Monday, June 20, 2016

The liberal discourse-gaming argument against riots is pretty silly

Rick Perlstein warns that Trump could win office by blaming the liberal-left for riots at his rallies:
...it is the party to whom chaos appears to attach itself that the public tends to reject—especially if the leaders of the opposing party do an effective job of framing themselves as the quiet, calm, and centering alternative... What is the lesson for us? It’s most decidedly not to encourage chaos at Donald Trump rallies. This very act of encouragement, after all, clouds the story: it would make it credible to frame the Democrats as authors of chaos.
This might be wise advice if there were no way to identify who the "authors of chaos" actually are - but Perlstein is quite explicit on this point. "Trump is a fascist," he writes. "Trumpism leads to riots." Presumably, other people could arrive at this (obvious) conclusion the same way that he has - so why are we building our political strategy around the assumption that they might not?

The premise here - just below the surface, but always implicit in liberal discourse gaming - is that we get it but everyone else doesn't. We've been able to figure out that Trump is a fascist, and that fascism provokes violence, despite various attempts to "cloud the picture" and "frame the Democrats" - but the American people shouldn't be trusted to engage in the basic moral and political reasoning that has led us to these conclusions. For them, political "chaos appears to attach itself" to perpetrators in ways that evidently have nothing to do with who is actually responsible. Scott Lemieux says as much with startling candor:
We needn’t address abstract questions of when political violence might be justified to deal with whether to encourage violence against persons or property at Trump rallies...
To me, the "abstract question" of justification seems pretty decisive when one considers how responsibility for riots "attaches itself" to the parties. How do Perlstein and Lemieux suppose the proles are thinking about this? Is the theory that voters will just look at who has "encouraged" the riots when they're deciding who to blame, disregarding questions of justification entirely? Is there some kind of primitive points system involved where Democrats lose five every time Matt Bruenig argues that actually riots are good? Suppose that even if voters dislike it when anyone encourages riots, they also like it when fascist demagogues posture as a movement of unopposed militant strength - a political dynamic well attested in the literature. How have our liberals weighed these two problems against each other? What is the calculus by which they've concluded that the former is always a greater liability than the latter?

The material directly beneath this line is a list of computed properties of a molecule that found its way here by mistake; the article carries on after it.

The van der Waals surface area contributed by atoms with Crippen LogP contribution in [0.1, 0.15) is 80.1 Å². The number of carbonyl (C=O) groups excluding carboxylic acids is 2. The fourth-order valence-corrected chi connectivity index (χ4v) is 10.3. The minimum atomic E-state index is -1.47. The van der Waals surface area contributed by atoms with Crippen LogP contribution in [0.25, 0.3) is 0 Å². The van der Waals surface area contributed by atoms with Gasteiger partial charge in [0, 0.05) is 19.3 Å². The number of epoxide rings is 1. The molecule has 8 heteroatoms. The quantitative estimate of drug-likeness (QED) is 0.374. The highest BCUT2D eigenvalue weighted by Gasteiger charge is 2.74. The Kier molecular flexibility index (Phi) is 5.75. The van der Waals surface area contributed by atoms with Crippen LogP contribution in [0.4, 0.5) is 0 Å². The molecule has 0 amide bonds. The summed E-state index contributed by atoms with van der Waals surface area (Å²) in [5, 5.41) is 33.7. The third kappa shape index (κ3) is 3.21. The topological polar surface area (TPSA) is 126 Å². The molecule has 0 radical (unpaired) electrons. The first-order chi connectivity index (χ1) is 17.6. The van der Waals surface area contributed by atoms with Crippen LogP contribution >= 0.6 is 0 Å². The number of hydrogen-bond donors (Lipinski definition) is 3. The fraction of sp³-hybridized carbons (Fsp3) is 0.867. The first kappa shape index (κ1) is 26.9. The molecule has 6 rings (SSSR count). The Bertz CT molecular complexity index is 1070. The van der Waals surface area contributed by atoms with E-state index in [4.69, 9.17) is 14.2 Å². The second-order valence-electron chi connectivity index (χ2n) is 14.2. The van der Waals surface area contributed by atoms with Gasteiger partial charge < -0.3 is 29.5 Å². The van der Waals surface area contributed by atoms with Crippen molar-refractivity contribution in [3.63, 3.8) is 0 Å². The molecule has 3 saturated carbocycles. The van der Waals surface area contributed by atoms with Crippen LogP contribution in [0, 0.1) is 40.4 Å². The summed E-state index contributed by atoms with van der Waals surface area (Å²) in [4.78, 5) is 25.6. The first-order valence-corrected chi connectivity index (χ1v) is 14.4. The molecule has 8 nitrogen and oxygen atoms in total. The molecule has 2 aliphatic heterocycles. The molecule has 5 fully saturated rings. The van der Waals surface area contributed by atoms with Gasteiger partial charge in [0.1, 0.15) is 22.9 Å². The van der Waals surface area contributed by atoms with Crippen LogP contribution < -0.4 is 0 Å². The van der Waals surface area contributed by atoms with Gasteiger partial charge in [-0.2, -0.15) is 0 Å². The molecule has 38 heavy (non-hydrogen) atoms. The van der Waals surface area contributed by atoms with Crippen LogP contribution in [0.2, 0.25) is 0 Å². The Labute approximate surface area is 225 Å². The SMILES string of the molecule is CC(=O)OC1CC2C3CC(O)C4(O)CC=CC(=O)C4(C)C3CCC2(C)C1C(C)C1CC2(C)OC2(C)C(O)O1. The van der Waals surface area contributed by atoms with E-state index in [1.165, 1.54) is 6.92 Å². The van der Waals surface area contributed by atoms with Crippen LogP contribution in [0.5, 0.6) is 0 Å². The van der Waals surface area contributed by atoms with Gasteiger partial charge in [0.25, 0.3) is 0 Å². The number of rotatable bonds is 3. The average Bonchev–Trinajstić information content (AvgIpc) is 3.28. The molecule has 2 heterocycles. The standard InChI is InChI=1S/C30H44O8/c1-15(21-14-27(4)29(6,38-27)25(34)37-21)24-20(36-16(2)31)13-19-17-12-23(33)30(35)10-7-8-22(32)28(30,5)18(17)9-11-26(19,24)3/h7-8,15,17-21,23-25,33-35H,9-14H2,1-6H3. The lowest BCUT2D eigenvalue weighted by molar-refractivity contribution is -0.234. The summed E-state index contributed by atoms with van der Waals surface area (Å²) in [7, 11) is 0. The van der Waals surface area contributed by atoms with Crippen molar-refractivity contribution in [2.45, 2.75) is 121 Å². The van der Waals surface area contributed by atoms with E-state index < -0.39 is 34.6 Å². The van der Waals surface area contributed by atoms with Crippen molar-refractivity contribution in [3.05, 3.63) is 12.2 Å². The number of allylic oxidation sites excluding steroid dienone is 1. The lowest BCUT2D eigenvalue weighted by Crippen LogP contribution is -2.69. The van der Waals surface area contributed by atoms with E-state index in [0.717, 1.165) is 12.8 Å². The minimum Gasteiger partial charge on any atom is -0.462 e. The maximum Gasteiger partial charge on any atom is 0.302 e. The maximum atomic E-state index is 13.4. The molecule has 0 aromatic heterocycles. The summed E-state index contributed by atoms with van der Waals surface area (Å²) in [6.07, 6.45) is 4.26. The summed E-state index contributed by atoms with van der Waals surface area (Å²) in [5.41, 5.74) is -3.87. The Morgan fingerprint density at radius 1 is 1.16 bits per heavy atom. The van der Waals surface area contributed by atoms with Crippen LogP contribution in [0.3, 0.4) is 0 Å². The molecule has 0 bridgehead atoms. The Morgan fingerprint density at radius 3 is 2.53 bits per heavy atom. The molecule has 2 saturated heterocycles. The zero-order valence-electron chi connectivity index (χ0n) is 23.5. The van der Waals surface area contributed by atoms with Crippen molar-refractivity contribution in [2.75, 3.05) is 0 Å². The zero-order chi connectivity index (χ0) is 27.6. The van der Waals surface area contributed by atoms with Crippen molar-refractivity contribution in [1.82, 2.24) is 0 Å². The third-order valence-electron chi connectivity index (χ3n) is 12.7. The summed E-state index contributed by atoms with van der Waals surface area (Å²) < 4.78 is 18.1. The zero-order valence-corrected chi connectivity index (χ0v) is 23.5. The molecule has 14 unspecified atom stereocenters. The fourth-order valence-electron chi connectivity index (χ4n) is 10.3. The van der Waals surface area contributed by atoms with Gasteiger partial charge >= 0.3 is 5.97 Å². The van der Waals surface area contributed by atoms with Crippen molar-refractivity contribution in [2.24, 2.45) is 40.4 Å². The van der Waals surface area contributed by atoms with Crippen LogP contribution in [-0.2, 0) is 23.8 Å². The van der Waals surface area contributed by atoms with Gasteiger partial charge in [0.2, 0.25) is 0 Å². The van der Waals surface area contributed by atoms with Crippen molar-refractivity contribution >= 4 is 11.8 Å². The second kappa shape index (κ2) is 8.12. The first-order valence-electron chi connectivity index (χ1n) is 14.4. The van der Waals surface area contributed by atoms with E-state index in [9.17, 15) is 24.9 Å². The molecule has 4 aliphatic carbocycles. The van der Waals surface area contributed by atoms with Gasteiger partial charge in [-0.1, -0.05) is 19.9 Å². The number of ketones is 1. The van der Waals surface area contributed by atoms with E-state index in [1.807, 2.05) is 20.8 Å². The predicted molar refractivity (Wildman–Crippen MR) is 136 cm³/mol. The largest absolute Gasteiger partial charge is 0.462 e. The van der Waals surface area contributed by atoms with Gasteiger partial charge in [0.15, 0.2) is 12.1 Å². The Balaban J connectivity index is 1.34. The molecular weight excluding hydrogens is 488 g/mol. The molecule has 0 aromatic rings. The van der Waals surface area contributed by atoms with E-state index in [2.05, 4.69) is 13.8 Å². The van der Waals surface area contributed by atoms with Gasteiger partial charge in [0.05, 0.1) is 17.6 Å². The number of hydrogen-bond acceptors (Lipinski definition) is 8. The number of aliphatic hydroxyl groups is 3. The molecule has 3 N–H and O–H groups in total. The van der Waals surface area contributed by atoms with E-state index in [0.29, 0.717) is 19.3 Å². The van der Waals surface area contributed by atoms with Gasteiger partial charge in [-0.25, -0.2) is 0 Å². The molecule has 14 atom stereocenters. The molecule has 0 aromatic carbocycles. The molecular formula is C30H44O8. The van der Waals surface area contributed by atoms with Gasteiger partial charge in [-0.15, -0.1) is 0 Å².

One way to approach the task of political persuasion is to assume that other people are able to think about things in much the same way that you do, and to proceed accordingly. If you think that riots are justified, or that Trump needs to be defeated even if riots aren't justified, this is an argument that you should be able to make and that other people should be able to understand. The alternative, ridiculous approach would be to pretend that riots aren't justified, even if they are, and even if we believe that they are, because something something framing something something optics. That kind of duplicity is usually baseless on tactical grounds, and usually a pretty good sign that your substantive position can't stand on its own two feet.